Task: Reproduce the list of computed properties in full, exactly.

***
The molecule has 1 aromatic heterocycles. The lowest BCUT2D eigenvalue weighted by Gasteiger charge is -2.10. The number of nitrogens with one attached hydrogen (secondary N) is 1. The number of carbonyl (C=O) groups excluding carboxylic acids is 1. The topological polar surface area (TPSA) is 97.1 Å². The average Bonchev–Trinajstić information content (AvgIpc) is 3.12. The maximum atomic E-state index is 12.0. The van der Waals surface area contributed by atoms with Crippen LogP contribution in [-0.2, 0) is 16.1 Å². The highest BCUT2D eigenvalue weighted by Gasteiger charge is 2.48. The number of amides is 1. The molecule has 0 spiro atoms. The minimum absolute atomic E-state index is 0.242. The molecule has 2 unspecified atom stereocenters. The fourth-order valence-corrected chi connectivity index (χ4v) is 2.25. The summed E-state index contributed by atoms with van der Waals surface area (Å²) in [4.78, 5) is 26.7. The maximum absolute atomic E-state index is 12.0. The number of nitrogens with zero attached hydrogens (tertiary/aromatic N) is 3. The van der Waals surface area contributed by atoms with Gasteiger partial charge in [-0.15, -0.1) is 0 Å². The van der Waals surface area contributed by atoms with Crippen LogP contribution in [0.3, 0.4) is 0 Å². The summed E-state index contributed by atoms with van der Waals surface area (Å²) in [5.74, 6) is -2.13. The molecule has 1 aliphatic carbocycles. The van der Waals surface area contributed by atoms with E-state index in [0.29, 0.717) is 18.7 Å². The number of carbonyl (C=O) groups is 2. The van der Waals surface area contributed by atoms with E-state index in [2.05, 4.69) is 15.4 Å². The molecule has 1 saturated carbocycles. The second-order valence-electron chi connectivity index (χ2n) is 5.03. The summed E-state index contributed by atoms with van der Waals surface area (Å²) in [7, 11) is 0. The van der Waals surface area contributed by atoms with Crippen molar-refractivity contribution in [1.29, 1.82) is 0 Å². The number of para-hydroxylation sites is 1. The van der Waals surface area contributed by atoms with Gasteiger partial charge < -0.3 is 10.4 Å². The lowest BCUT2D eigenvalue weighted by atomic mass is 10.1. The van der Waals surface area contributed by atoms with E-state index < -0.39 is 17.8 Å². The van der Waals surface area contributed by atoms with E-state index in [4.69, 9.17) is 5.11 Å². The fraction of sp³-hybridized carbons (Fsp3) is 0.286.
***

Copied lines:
The molecule has 1 aromatic heterocycles. The lowest BCUT2D eigenvalue weighted by Gasteiger charge is -2.10. The number of nitrogens with one attached hydrogen (secondary N) is 1. The number of carbonyl (C=O) groups excluding carboxylic acids is 1. The topological polar surface area (TPSA) is 97.1 Å². The average Bonchev–Trinajstić information content (AvgIpc) is 3.12. The maximum atomic E-state index is 12.0. The van der Waals surface area contributed by atoms with Crippen LogP contribution in [-0.2, 0) is 16.1 Å². The highest BCUT2D eigenvalue weighted by Gasteiger charge is 2.48. The number of amides is 1. The molecule has 0 spiro atoms. The minimum absolute atomic E-state index is 0.242. The molecule has 2 unspecified atom stereocenters. The fourth-order valence-corrected chi connectivity index (χ4v) is 2.25. The summed E-state index contributed by atoms with van der Waals surface area (Å²) in [4.78, 5) is 26.7. The maximum absolute atomic E-state index is 12.0. The number of nitrogens with zero attached hydrogens (tertiary/aromatic N) is 3. The van der Waals surface area contributed by atoms with Gasteiger partial charge in [-0.15, -0.1) is 0 Å². The van der Waals surface area contributed by atoms with Crippen LogP contribution in [0.3, 0.4) is 0 Å². The summed E-state index contributed by atoms with van der Waals surface area (Å²) in [5.74, 6) is -2.13. The molecule has 1 aliphatic carbocycles. The van der Waals surface area contributed by atoms with E-state index in [0.29, 0.717) is 18.7 Å². The number of carbonyl (C=O) groups is 2. The van der Waals surface area contributed by atoms with E-state index in [2.05, 4.69) is 15.4 Å². The molecule has 1 saturated carbocycles. The second-order valence-electron chi connectivity index (χ2n) is 5.03. The summed E-state index contributed by atoms with van der Waals surface area (Å²) in [7, 11) is 0. The van der Waals surface area contributed by atoms with Crippen molar-refractivity contribution in [1.29, 1.82) is 0 Å². The number of para-hydroxylation sites is 1. The van der Waals surface area contributed by atoms with Gasteiger partial charge < -0.3 is 10.4 Å². The lowest BCUT2D eigenvalue weighted by atomic mass is 10.1. The van der Waals surface area contributed by atoms with E-state index < -0.39 is 17.8 Å². The van der Waals surface area contributed by atoms with E-state index in [4.69, 9.17) is 5.11 Å². The fraction of sp³-hybridized carbons (Fsp3) is 0.286.